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    The 336 cam increases valve lift (IIRC close to 1.5mm greater than stock) and duration/overlap, the latter which effectively lowers compression from the stock 308. TDC is TDC, the valves should both be fully closed at this point as it's the top of the compression stroke, the 336 cam doesn't change that.

    Assuming your flywheel is bolted on correctly, set it to OT (ober totpunkt), the side that's intake valve opens and closes before OT is the side you'll need to adjust first as this will be on the compression stroke. When you want to do the other side just rotate it again a single time to reach OT and then the other side will be on the compression stroke. There weren't any additional valve clearance settings using the 336, I believe they should still be set at .006" intake, .008" exhaust. If you believe the flywheel is bolted on incorrectly, use Kurt's method of finding TDC
    // 1975 BMW R90/6 (cafe'd) // 1957 BMW R60 (in pieces) // 1967 Aermacchi/H-D Sprint 250 SS (custom special) // 1973 VW Type 181 Custom SOLD )

    http://symphonyofshrapnel.blogspot.com

  8. #8
    Superkraut typ181r90's Avatar
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    If you want the 336 lift specs I'll get them to you after my night shift, the BMW technical bulletin is sitting on my bookshelf, next to the brand new 336 cam I bought a couple years ago, 9.5:1 pistons, and Dellortos that I still haven't put in - the bike is running way too well to justify taking it apart again!
    // 1975 BMW R90/6 (cafe'd) // 1957 BMW R60 (in pieces) // 1967 Aermacchi/H-D Sprint 250 SS (custom special) // 1973 VW Type 181 Custom SOLD )

    http://symphonyofshrapnel.blogspot.com

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    All the performance cams that I have installed or read about had the valve lash adjusted at TDC, the same as a standard cam. I can't see a situation where that would change, but asking people who have experience with the 336 cam makes sense. There are some folks on the advrider.com site who have the 336 cam installed. That may be a good site to ask such a question about setting the valve lash. Here is but one thread on the 336 cam: http://www.advrider.com/forums/showthread.php?t=703435
    Last edited by Stan_R80/7; 11-14-2012 at 02:27 AM. Reason: Edit: Typ181R90 sounds like he can help you out with the 336 details.
    Stan

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  10. #10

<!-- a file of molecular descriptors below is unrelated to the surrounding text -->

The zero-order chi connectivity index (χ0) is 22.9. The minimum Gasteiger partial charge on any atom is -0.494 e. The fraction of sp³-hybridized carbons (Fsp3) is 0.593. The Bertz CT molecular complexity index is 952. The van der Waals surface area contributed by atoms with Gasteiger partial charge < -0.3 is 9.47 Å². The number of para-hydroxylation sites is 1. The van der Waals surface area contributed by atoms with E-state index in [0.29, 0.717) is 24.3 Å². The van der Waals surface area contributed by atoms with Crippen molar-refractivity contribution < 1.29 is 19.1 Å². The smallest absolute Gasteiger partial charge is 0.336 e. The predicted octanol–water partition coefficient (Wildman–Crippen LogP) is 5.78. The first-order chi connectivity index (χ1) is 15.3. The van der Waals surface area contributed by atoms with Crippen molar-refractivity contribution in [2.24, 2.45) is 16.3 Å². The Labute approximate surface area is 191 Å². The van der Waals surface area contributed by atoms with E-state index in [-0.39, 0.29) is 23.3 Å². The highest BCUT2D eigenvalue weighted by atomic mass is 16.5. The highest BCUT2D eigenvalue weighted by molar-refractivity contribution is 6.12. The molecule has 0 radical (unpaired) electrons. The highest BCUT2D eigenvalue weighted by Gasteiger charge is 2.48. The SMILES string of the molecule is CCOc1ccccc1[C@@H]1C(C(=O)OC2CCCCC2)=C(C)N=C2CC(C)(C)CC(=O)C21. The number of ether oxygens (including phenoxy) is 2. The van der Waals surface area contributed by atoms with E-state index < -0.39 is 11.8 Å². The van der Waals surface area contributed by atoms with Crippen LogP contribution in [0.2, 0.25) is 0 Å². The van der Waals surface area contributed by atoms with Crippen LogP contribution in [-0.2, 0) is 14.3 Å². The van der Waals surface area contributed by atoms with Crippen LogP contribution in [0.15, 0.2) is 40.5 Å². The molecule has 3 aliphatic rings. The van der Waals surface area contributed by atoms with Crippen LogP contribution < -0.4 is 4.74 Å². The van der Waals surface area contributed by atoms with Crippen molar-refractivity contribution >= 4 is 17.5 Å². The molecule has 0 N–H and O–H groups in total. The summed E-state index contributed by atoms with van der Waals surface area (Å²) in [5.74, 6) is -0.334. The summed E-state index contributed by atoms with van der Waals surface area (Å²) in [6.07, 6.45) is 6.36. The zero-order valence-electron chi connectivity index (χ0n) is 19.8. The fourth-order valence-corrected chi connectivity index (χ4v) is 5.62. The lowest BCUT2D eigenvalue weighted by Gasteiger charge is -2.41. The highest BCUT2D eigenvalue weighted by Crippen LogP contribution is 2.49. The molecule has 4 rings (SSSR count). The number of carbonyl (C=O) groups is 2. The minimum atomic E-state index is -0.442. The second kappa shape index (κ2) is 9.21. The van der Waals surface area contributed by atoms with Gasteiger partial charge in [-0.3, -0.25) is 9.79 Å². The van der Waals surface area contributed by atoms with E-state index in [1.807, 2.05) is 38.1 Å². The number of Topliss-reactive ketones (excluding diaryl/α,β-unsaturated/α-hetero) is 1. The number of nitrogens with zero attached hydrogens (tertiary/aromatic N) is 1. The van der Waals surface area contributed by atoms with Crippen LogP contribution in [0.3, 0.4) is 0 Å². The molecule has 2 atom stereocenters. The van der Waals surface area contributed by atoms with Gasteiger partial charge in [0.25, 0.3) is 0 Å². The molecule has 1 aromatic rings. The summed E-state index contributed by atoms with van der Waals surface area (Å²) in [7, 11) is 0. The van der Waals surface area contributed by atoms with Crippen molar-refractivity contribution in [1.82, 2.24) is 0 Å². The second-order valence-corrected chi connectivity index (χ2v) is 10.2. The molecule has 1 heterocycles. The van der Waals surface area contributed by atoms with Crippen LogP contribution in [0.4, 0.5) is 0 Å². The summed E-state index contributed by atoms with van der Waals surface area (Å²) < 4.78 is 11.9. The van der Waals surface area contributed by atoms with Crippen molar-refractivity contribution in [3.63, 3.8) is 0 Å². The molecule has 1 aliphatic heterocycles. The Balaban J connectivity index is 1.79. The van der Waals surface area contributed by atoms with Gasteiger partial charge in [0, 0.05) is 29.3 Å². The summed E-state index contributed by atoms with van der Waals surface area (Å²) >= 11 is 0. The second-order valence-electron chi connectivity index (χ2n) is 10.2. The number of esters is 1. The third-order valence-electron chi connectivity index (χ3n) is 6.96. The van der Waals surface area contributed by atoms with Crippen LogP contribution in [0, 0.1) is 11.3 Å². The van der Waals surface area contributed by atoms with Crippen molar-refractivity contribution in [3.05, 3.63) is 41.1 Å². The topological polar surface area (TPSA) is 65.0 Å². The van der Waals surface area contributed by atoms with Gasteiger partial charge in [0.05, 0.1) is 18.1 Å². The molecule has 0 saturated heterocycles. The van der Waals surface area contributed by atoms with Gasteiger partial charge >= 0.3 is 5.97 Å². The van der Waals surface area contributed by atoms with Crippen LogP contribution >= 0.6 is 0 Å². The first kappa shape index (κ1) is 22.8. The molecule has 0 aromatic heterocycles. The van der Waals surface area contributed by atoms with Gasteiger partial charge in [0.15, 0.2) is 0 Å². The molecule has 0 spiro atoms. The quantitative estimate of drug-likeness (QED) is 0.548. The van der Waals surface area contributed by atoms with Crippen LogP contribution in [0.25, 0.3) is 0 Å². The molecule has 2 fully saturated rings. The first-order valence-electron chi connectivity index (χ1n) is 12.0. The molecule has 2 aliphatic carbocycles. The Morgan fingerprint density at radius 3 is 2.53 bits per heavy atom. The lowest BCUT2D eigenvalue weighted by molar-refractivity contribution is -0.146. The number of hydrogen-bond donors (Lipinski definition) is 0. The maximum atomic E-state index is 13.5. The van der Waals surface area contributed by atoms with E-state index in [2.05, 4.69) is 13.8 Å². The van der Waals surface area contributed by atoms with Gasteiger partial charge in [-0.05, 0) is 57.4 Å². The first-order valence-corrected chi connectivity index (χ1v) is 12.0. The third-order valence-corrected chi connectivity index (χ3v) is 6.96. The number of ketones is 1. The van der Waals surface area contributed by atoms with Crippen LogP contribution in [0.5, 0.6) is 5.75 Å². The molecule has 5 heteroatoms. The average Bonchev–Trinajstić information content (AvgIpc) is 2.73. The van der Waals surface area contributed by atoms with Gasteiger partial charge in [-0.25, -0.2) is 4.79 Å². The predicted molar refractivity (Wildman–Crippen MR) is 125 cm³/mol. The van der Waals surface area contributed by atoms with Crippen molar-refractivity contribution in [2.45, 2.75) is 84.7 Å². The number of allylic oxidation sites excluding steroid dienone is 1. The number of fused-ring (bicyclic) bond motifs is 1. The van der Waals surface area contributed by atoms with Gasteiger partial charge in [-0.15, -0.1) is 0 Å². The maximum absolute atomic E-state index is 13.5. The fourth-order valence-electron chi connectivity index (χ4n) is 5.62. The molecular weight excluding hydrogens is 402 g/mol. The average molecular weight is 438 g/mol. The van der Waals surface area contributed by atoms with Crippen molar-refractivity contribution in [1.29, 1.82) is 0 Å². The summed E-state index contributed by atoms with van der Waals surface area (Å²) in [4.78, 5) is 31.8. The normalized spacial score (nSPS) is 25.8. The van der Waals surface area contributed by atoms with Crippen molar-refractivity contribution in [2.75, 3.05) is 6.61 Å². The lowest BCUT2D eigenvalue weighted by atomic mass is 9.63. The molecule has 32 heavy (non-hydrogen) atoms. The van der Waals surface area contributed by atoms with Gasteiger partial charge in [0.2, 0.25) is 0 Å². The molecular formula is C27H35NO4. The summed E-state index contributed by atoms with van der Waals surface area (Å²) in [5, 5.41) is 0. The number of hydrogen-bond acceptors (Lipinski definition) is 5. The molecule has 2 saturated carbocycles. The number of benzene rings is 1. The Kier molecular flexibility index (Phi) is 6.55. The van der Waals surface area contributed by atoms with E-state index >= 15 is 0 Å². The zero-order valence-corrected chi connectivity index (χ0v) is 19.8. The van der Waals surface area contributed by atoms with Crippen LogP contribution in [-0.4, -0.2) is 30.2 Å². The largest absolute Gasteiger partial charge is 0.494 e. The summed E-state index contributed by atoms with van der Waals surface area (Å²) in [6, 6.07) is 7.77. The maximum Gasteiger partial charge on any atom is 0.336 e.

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    As others have stated, top dead center is top dead center. Got a '74 R90S with 336 cam, wouldn't have it any other way. Valve clearance is the same. Have fun.

  11. #11
    jimmy armour
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    336 sports cam

    hi guys, I agree tdc is the same,years ago I installed a 336 sports cam and new timing chain,in my 1977 R100S, 20 odd years ago, ,on starting I heard a clicking in the left cylinder?,it went up and down with the revs,I was advised to enlarge the valve clearences from 4 and 8 thou, to 10 thou,noise went away,the valves were touching each other on over lap !!,a comon thing on the big valve motors I was told, I ran the bike over the weekend on a trip with the wife all seemed well, power came in later,but I decided if the valves were hitting at 4&8, a missed gear could be disasterious,so removed it again, traded it with the dealer for heated grips,hope this assists jimmy

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    thanks all for your replies and insight it is greatly appreciated I found it was easiest to do as 20774 said and used a straw in spark plug hole and measure the difference from where it stops to where it starts to move and take half. I think the fly wheel may have been put back on incorrect as the marking OT is no where near where I determined TDC to be.

  13. #13
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    The thread title is "233 cam"...what is that? Do you mean a 336 cam? I'd like to change the thread title for future searches.
    Kurt -- Forum Administrator ---> Resources and Links Thread <---
    '78 R100/7 & '69 R69S & '52 R25/2
    mine-ineye-deatheah-pielayah-jooa-kalayus. oolah-minane-hay-meeriah-kal-oyus-algay-a-thaykin', buddy!

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    #2 I messed up and I thought I corrected the thread title. No problem change it

  15. #15
    James.A
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    It's just this simple....

    1/2,...one half of a turn....past Top Dead Center,....TDC..., with both valves closed,....is the power stroke....

    That's 90 degrees of flywheel turn.

    So,....at least half of that 90 degrees, ...probably slightly more,.... both valves will be closed.

    Any point in that first 45+ degrees of flywheel turn,....that would be 1/4...one quarter of a turn.... after Top Dead Center, (TDC), the valve train will be slack.

    There lies your opportunity to set your valves with the cam lobes out of play, and the valve train totally slack.

    ...period.

    Watch the rocker arms. When the intake valve closes, you are on your way to TDC on the compression stroke. The power stroke is next.

    Actually,..any point in motor rotation after the intake valve closes and before the exhaust valve starts to open is fine for setting valve clearance.
    Last edited by James.A; 11-16-2012 at 08:54 AM.